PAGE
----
When living civil rights legend Joan Trumpauer Mulholland participated in sit-ins, she carried a Bible with her.
She kept her birth certificate inside “so that they could identify the body,” her son, Loki, said during an event on Saturday at the Black Heritage Museum of Arlington honoring his mother’s activism.
Joan piped up: “I didn’t have a driver’s license or anything like that. So I needed some way for them to know who I am.”
For protesting segregation with lunch counter sit-ins and bus trips known as Freedom Rides, Mulholland was briefly incarcerated in a maximum security prison and hunted by the Ku Klux Klan. In the intervening 60 years, her activism inspired books and documentaries and the creation of the Joan Trumpauer Mulholland Foundation, which provides anti-racist education.
During the event — just shy of the 60th anniversary of a historic sit-in in Jackson, Mississippi, in which Mulholland participated — people gathered at the Columbia Pike museum to hear from her and check out an expanded exhibit with objects from her days as a Freedom Rider.
Just under her Bible, visitors can see memorabilia from the historically Black sorority she joined, Delta Sigma Theta, to advance racial integration.
Nearby is a blue dress she wore during a sit-in at the Woolworth’s in Jackson, Mississippi on May 28, 1963, in which white people attacked her and other Tougaloo College student and faculty demonstrators.
“We want to honor her… because when I talk around and ask people to name some white, anti-racist civil rights leaders, they can’t name anybody but Abe Lincoln, but there’s a lot of them,” museum president Scott Taylor says. “If you don’t know what to do with white privilege, you can look at this right here and she’ll show you.”
Author M. J. O’Brien told attendees that seeing a photo of two demonstrators flanking her — “in all her glory, getting sugar dumped on her, as if she wasn’t sweet enough” — moved him to write a book about the impact of the Jackson Woolworth’s sit-in, “We Shall Not Be Moved.”
Reminiscing, Mulholland said that photo, taken by local newspaper photographer Fred Blackwell, “went worldwide.”
“Back in the days before color photography in the press, it was colorized on the front page above the centerfold of the Paris Match, the most widely read newspaper in Europe,” she recounted.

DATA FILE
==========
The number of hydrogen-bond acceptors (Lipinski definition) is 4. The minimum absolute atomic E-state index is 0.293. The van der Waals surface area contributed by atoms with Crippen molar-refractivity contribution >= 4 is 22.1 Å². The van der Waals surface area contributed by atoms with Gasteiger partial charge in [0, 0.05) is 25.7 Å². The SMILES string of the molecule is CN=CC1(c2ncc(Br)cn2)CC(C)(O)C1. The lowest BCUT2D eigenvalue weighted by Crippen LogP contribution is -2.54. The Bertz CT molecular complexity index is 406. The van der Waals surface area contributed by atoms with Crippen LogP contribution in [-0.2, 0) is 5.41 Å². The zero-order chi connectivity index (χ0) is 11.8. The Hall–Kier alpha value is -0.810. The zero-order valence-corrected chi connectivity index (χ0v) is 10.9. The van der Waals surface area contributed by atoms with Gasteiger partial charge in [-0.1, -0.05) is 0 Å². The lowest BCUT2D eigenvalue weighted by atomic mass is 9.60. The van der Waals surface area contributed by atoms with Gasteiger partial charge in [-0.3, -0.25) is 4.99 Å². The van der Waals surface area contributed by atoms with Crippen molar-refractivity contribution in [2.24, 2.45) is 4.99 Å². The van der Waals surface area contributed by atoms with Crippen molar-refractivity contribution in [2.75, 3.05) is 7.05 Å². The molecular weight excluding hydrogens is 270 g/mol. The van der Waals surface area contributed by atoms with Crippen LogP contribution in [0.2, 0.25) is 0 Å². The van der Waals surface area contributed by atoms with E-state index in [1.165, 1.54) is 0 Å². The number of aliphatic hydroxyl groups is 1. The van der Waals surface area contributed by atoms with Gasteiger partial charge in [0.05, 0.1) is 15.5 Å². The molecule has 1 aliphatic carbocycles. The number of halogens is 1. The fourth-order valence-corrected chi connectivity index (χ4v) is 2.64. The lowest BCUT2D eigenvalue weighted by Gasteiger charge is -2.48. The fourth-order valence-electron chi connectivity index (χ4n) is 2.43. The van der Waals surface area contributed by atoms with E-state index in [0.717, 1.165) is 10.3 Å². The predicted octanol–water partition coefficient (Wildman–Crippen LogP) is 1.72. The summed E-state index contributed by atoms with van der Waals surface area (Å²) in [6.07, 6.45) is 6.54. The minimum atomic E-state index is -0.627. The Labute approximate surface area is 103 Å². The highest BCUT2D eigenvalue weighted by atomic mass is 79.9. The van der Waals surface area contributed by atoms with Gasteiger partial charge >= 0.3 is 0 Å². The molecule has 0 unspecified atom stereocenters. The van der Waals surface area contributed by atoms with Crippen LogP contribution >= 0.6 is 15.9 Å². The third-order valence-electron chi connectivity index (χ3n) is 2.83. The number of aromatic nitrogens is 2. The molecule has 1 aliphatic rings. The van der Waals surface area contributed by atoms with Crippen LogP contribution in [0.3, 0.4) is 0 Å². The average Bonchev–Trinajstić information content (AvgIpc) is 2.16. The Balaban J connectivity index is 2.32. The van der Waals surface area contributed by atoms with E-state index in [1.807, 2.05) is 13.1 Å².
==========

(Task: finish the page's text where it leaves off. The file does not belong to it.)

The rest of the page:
“We didn’t have any Asian-American students at that time in the school, but we had it pretty well-covered,” she said.
Mulholland said Arlington officials played an important role in turning the tide of the civil rights movement in the region.
Once Arlington’s prosecutor said he would not enforce a law that could lead to the arrest of people who enabled sit-ins — lunch counter operators who did not have a problem serving racially integrated groups, for instance — Falls Church, Alexandria and Fairfax County followed suit.
“So that took care of the lunch counters and eateries in Northern Virginia,” she said.
While the Woolworth’s photo lives on, the activists in the photo, and others Mulholland spent time with, have since passed away. Gray died in 2019; Moody in 2015; and Rep. John Lewis, who Mulholland remembers fondly as always making time to greet her with a hug, died in 2020.
Taylor, the museum director, remarked on these losses and Arlington’s good fortune to still have Mulholland, her memories and her storied belongings.
“For all she’s been through, we’re really blessed to have her,” Taylor said. “I’m not trying to scare you but we’re blessed that you’re still here with us… You went through a lot — all those Freedom Riders did — and so we thank you for your service.”
Her activism was recognized this year in the state legislature, too. During the event, Del. Patrick Hope (D-Arlington) read a resolution commending her “inimitable role in the civil rights movement of the 1960s and her ongoing commitment to educating others about equality and advocating for social justice.”
“I’ve always come from the perspective in learning what Joan has accomplished that we can’t educate our community enough about what she’s meant to Arlington, Virginia and the rest of the nation,” Hope said.
Good Wednesday evening, Arlington. Let’s take a look back at today’s stories and a look forward to tomorrow’s event calendar. 🕗 News recap The following articles were published earlier today…
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Holiday Art Show featuring artists: Peter Fitzgerald, Claire Plante, Alanna Rivera, and Suzy Scollon. At the Barcroft Community House, 800 South Buchanan St., Arlington, VA. Dec. 8 from, 2 PM to 8 PM and Dec. 9 from 10 AM to